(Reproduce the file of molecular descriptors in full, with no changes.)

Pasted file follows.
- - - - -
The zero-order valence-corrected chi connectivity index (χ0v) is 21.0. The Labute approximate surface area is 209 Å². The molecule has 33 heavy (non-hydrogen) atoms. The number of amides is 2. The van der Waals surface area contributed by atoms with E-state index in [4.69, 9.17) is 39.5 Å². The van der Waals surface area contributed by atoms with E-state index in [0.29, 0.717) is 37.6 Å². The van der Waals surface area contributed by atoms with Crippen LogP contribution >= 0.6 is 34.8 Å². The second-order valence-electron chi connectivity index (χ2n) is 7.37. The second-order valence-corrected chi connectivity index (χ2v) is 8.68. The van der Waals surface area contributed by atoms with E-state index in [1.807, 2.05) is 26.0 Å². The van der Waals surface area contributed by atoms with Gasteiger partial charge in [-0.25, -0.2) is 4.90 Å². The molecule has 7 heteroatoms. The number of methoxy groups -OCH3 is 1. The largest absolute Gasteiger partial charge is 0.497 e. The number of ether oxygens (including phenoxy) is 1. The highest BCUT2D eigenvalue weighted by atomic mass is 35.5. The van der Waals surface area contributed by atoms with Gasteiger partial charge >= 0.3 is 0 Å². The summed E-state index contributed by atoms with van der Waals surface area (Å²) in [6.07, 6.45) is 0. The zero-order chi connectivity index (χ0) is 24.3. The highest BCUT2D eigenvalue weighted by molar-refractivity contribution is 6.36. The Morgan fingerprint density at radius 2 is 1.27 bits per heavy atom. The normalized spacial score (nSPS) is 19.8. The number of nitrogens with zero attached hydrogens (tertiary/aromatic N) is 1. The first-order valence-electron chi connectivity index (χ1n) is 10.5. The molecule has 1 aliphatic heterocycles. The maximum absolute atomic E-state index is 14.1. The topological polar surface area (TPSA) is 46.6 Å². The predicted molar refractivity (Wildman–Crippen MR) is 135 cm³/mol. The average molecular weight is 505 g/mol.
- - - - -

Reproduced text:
The zero-order valence-corrected chi connectivity index (χ0v) is 21.0. The Labute approximate surface area is 209 Å². The molecule has 33 heavy (non-hydrogen) atoms. The number of amides is 2. The van der Waals surface area contributed by atoms with E-state index in [4.69, 9.17) is 39.5 Å². The van der Waals surface area contributed by atoms with E-state index in [0.29, 0.717) is 37.6 Å². The van der Waals surface area contributed by atoms with Crippen LogP contribution >= 0.6 is 34.8 Å². The second-order valence-electron chi connectivity index (χ2n) is 7.37. The second-order valence-corrected chi connectivity index (χ2v) is 8.68. The van der Waals surface area contributed by atoms with E-state index in [1.807, 2.05) is 26.0 Å². The van der Waals surface area contributed by atoms with Gasteiger partial charge in [-0.25, -0.2) is 4.90 Å². The molecule has 7 heteroatoms. The number of methoxy groups -OCH3 is 1. The largest absolute Gasteiger partial charge is 0.497 e. The number of ether oxygens (including phenoxy) is 1. The highest BCUT2D eigenvalue weighted by atomic mass is 35.5. The van der Waals surface area contributed by atoms with Gasteiger partial charge >= 0.3 is 0 Å². The summed E-state index contributed by atoms with van der Waals surface area (Å²) in [6.07, 6.45) is 0. The zero-order chi connectivity index (χ0) is 24.3. The highest BCUT2D eigenvalue weighted by molar-refractivity contribution is 6.36. The Morgan fingerprint density at radius 2 is 1.27 bits per heavy atom. The normalized spacial score (nSPS) is 19.8. The number of nitrogens with zero attached hydrogens (tertiary/aromatic N) is 1. The first-order valence-electron chi connectivity index (χ1n) is 10.5. The molecule has 1 aliphatic heterocycles. The maximum absolute atomic E-state index is 14.1. The topological polar surface area (TPSA) is 46.6 Å². The predicted molar refractivity (Wildman–Crippen MR) is 135 cm³/mol. The average molecular weight is 505 g/mol.